From 1890 to 1949 the Missionary District, led by the evangelical bishops Kinsolving and Thomas, grew very fast, sound in doctrine and with evangelistic zeal. Together with the Congregationalists, the Methodists, the Presbyterians and the Baptists, it was part of the “Historical Missionary Protestantism” that had a strong impact in Brazil from 1855 to 1910 and prior to the arrival of Pentecostalism. In 1950 the PECUSA appointed an Anglo-catholic bishop to Brazil, Louis Chester Melcher, who as a strong sacramentalist did not find it necessary to preach an evangelical Gospel to the baptized population he encountered (even though nominal and mixed with the occult). The result was a decline in church growth. From 1960 onwards the Episcopal Church of Brazil started moving towards liberalism and became, as an autonomous Province, the only Christian church in the country besides the Roman Catholic Church to lose members.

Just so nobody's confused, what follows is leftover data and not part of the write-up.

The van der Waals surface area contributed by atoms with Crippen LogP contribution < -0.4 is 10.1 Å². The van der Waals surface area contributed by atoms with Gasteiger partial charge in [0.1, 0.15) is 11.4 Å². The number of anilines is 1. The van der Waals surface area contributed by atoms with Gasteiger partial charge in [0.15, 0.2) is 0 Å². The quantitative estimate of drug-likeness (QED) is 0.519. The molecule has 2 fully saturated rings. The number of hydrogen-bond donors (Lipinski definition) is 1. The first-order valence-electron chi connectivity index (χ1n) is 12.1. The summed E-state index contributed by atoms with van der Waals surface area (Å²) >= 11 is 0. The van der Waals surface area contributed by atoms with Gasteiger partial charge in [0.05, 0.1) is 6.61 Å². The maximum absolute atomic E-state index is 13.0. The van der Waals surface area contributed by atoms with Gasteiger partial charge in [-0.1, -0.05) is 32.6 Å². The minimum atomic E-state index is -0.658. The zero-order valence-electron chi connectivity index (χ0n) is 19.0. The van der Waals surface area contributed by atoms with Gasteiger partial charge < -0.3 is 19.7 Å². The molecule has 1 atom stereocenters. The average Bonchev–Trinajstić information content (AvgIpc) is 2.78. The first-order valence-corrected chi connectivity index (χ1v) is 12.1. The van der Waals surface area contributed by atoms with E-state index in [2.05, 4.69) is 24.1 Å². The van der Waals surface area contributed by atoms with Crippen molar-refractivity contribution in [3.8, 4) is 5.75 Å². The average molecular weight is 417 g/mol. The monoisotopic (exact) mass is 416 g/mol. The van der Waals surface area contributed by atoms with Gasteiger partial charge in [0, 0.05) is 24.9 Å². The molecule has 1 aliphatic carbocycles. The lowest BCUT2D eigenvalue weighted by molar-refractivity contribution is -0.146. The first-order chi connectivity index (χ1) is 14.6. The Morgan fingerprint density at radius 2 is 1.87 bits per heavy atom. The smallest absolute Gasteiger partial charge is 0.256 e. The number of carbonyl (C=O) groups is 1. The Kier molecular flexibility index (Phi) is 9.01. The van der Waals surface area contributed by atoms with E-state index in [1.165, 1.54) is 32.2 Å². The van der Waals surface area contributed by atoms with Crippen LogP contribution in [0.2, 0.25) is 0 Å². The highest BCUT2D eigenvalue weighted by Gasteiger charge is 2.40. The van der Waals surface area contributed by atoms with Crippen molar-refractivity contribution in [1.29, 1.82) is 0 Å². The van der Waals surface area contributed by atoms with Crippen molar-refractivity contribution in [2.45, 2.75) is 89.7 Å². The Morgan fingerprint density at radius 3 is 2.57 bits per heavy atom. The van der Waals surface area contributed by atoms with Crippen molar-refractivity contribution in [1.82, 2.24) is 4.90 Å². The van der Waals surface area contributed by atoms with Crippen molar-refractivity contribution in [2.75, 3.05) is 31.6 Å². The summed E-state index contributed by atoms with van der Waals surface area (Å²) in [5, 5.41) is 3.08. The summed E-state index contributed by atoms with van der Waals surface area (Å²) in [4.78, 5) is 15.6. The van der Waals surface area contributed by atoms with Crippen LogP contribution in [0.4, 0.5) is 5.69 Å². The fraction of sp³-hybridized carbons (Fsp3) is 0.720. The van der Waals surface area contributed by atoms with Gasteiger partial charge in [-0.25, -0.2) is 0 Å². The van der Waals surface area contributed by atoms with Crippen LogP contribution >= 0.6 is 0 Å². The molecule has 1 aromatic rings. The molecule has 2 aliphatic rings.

From 1990 to the present day, the liberalism of modernity has been replaced by the new post-modern liberalism following the trends of the US Province with which the Province of Brazil has strong relational bonds. The presence of North-American liberal missionaries, the scholarships for the Brazilian young priests to study in US liberal seminaries, the sending of liberal books for local seminaries and the active participation of leadership.
In the ecumenical movement lead by the World Council of Churches were some of the causes for this deep change of identity, beliefs and purposes. One result was that Brazilian Anglicanism decided to walk apart from the Evangelicals that represent virtually all other Protestant denominations in the country [both Historical and Pentecostal] thereby becoming part of a small and localized minority of liberal and liberation theology followers who are very marginal in the country’s religious scenery. Since then, and for the last 30 years, orthodox Anglicans have became more and more marginalized and discriminated in the church’s life.